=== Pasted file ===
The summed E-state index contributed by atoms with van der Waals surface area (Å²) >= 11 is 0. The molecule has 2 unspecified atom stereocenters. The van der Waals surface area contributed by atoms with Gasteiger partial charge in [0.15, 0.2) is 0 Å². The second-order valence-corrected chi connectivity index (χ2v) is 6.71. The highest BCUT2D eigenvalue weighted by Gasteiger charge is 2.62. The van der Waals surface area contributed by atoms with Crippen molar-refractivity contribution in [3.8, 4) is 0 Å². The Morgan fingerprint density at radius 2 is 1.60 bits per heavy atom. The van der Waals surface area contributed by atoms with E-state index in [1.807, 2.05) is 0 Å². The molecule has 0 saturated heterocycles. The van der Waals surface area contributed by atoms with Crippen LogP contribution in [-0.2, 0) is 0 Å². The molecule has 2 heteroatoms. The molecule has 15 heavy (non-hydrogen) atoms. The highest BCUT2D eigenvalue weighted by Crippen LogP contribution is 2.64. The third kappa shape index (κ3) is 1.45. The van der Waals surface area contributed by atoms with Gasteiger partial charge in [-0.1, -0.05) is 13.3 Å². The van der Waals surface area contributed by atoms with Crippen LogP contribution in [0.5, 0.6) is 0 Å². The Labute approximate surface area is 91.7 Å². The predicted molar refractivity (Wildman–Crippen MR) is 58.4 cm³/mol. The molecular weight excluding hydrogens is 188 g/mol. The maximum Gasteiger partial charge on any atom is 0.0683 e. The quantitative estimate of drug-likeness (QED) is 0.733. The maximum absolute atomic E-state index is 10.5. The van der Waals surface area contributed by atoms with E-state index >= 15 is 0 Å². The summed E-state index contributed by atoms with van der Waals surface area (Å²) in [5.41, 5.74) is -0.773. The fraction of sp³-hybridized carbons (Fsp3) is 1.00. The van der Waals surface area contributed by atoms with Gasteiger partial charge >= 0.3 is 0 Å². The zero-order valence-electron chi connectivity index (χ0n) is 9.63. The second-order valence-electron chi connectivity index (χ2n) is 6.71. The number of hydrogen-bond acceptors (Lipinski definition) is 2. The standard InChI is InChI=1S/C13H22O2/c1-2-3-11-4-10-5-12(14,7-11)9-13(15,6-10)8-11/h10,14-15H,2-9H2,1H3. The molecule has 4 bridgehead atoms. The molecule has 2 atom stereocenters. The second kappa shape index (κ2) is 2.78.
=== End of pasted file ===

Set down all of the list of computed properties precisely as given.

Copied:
The summed E-state index contributed by atoms with van der Waals surface area (Å²) >= 11 is 0. The molecule has 2 unspecified atom stereocenters. The van der Waals surface area contributed by atoms with Gasteiger partial charge in [0.15, 0.2) is 0 Å². The second-order valence-corrected chi connectivity index (χ2v) is 6.71. The highest BCUT2D eigenvalue weighted by Gasteiger charge is 2.62. The van der Waals surface area contributed by atoms with Crippen molar-refractivity contribution in [3.8, 4) is 0 Å². The Morgan fingerprint density at radius 2 is 1.60 bits per heavy atom. The van der Waals surface area contributed by atoms with E-state index in [1.807, 2.05) is 0 Å². The molecule has 0 saturated heterocycles. The van der Waals surface area contributed by atoms with Crippen LogP contribution in [-0.2, 0) is 0 Å². The molecule has 2 heteroatoms. The molecule has 15 heavy (non-hydrogen) atoms. The highest BCUT2D eigenvalue weighted by Crippen LogP contribution is 2.64. The third kappa shape index (κ3) is 1.45. The van der Waals surface area contributed by atoms with Gasteiger partial charge in [-0.1, -0.05) is 13.3 Å². The van der Waals surface area contributed by atoms with Crippen LogP contribution in [0.5, 0.6) is 0 Å². The Labute approximate surface area is 91.7 Å². The predicted molar refractivity (Wildman–Crippen MR) is 58.4 cm³/mol. The molecular weight excluding hydrogens is 188 g/mol. The maximum Gasteiger partial charge on any atom is 0.0683 e. The quantitative estimate of drug-likeness (QED) is 0.733. The maximum absolute atomic E-state index is 10.5. The van der Waals surface area contributed by atoms with E-state index >= 15 is 0 Å². The summed E-state index contributed by atoms with van der Waals surface area (Å²) in [5.41, 5.74) is -0.773. The fraction of sp³-hybridized carbons (Fsp3) is 1.00. The van der Waals surface area contributed by atoms with Gasteiger partial charge >= 0.3 is 0 Å². The zero-order valence-electron chi connectivity index (χ0n) is 9.63. The second-order valence-electron chi connectivity index (χ2n) is 6.71. The number of hydrogen-bond acceptors (Lipinski definition) is 2. The standard InChI is InChI=1S/C13H22O2/c1-2-3-11-4-10-5-12(14,7-11)9-13(15,6-10)8-11/h10,14-15H,2-9H2,1H3. The molecule has 4 bridgehead atoms. The molecule has 2 atom stereocenters. The second kappa shape index (κ2) is 2.78.